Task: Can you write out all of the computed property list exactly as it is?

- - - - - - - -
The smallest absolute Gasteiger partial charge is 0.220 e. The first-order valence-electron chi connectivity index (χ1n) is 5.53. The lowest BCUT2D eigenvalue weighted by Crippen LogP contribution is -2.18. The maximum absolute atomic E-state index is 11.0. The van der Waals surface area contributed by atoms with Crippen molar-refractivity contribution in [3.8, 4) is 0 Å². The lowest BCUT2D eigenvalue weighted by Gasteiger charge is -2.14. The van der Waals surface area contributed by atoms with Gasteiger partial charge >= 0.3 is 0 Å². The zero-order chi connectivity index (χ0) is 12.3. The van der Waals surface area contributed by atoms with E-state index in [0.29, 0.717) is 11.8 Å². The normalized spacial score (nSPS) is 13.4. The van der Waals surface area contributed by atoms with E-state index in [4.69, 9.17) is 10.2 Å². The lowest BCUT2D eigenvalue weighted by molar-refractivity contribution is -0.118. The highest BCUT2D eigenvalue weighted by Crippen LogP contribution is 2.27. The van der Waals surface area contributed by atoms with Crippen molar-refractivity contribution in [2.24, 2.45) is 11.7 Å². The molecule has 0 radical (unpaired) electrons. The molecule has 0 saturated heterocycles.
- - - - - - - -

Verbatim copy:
The smallest absolute Gasteiger partial charge is 0.220 e. The first-order valence-electron chi connectivity index (χ1n) is 5.53. The lowest BCUT2D eigenvalue weighted by Crippen LogP contribution is -2.18. The maximum absolute atomic E-state index is 11.0. The van der Waals surface area contributed by atoms with Crippen molar-refractivity contribution in [3.8, 4) is 0 Å². The lowest BCUT2D eigenvalue weighted by Gasteiger charge is -2.14. The van der Waals surface area contributed by atoms with Gasteiger partial charge >= 0.3 is 0 Å². The zero-order chi connectivity index (χ0) is 12.3. The van der Waals surface area contributed by atoms with E-state index in [0.29, 0.717) is 11.8 Å². The normalized spacial score (nSPS) is 13.4. The van der Waals surface area contributed by atoms with E-state index in [4.69, 9.17) is 10.2 Å². The lowest BCUT2D eigenvalue weighted by molar-refractivity contribution is -0.118. The highest BCUT2D eigenvalue weighted by Crippen LogP contribution is 2.27. The van der Waals surface area contributed by atoms with Crippen molar-refractivity contribution in [2.24, 2.45) is 11.7 Å². The molecule has 0 radical (unpaired) electrons. The molecule has 0 saturated heterocycles.